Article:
The next area of criticism from within Democratic Party has come from politicians with ties to the private equity.  Many of these politicians became quite uneasy with the Obama campaign’s attacks of Mitt Romney’s Bain Capitol resume.  Of all internal criticisms, this is probably the most troubling when viewed with respect to “The Prince.” In chapter 9, “Concerning Civil Principalities,” Machiavelli argues that a prince who rises to power on the basis of popular support from the populace is more stable than one who rises to power based on the favors of the elite.  The underlying principle of this instability comes from the fact that when elites collude to put a prince on the thrown they tend to look at the prince as an equal.  Thus a tit for tat relationship emerges by which the elites will be willing to switch their allegiance when a better deal comes down the road.  Indeed it has been reported that many former Obama backers from the financial sector have been switching their allegiance to Mitt Romney even before the Bain attacks began.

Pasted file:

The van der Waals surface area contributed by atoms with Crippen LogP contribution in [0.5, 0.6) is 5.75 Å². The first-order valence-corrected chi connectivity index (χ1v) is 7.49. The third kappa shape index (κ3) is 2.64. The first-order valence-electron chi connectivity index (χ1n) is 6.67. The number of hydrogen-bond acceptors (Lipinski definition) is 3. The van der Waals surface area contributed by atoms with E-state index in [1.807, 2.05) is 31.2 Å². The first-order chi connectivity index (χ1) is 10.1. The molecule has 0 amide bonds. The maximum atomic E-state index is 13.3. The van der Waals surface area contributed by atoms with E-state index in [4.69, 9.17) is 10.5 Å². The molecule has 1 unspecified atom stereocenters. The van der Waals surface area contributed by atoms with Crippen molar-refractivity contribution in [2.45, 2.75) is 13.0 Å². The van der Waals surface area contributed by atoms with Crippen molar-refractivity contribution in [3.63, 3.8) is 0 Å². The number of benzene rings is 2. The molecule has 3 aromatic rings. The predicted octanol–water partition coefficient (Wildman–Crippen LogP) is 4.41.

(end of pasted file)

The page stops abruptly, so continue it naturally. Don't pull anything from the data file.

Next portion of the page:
Under the economic and political conditions of the 2012 presidential campaign it should be perfectly clear why the Obama campaign is happy to use the financial sector as a punching bag in order to shore up its support among the more stable constituency that was formed from the populace.  More so than just abstaining from attacking Obama on this issue, politicians with ties to the financial sector, and members of the financial sector who still support democratic causes, should be willing to go one step further.  I actually feel that these people should be willing to “fall on their swords,” if that becomes necessary to secure a second term.  Now this isn’t ancient Rome so the good news is that these financially elite democrats and liberals won’t be literally required to slit open their guts, but if it means accepting a doubling of your tax rate if you are one of the lucky few to pay a mere 15%, then so be it.  If it means weathering the few indignities by being the target of a few attack ads then suck it up and swallow it.  And every time you feel the compunction to whine about these policies and strategies by the Obama team just try to remind yourself that if this was ancient Rome and you had been largely to blame for such an epic failure of the economy, you likely would be literally expected to fall on your sword.  If this was in the comparatively more civilized times in which Machiavelli wrote, renaissance Italy,  perhaps you would merely be lynched by the angry mob.  So more than any other fraction group within the liberal coalition, those donors who come from the financial elite and the politicians who are well funded by them need to grow a back bone and take one for the team.